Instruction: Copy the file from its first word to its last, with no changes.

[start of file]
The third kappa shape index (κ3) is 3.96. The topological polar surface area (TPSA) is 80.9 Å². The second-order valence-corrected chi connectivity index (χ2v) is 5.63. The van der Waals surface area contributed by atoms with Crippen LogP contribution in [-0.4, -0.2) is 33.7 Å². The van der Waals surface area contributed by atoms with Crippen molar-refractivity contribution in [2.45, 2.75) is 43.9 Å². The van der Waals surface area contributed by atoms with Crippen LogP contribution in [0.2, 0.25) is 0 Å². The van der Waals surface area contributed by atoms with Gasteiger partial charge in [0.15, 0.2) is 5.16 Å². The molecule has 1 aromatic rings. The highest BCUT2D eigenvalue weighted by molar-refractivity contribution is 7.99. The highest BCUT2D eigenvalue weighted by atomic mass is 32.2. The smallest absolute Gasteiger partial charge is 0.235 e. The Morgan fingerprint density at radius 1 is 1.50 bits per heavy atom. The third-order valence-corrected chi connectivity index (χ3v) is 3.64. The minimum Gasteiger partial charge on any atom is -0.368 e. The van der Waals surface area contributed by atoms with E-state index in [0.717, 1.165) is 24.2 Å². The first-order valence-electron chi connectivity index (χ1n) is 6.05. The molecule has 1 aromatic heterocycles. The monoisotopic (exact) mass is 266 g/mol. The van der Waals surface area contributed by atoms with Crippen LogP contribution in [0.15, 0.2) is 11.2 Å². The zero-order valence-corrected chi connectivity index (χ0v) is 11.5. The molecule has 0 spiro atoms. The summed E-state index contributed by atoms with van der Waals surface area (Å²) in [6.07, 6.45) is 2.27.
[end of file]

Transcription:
The third kappa shape index (κ3) is 3.96. The topological polar surface area (TPSA) is 80.9 Å². The second-order valence-corrected chi connectivity index (χ2v) is 5.63. The van der Waals surface area contributed by atoms with Crippen LogP contribution in [-0.4, -0.2) is 33.7 Å². The van der Waals surface area contributed by atoms with Crippen molar-refractivity contribution in [2.45, 2.75) is 43.9 Å². The van der Waals surface area contributed by atoms with Crippen LogP contribution in [0.2, 0.25) is 0 Å². The van der Waals surface area contributed by atoms with Gasteiger partial charge in [0.15, 0.2) is 5.16 Å². The molecule has 1 aromatic rings. The highest BCUT2D eigenvalue weighted by molar-refractivity contribution is 7.99. The highest BCUT2D eigenvalue weighted by atomic mass is 32.2. The smallest absolute Gasteiger partial charge is 0.235 e. The Morgan fingerprint density at radius 1 is 1.50 bits per heavy atom. The third-order valence-corrected chi connectivity index (χ3v) is 3.64. The minimum Gasteiger partial charge on any atom is -0.368 e. The van der Waals surface area contributed by atoms with E-state index in [0.717, 1.165) is 24.2 Å². The first-order valence-electron chi connectivity index (χ1n) is 6.05. The molecule has 1 aromatic heterocycles. The monoisotopic (exact) mass is 266 g/mol. The van der Waals surface area contributed by atoms with Crippen LogP contribution in [0.15, 0.2) is 11.2 Å². The zero-order valence-corrected chi connectivity index (χ0v) is 11.5. The molecule has 0 spiro atoms. The summed E-state index contributed by atoms with van der Waals surface area (Å²) in [6.07, 6.45) is 2.27.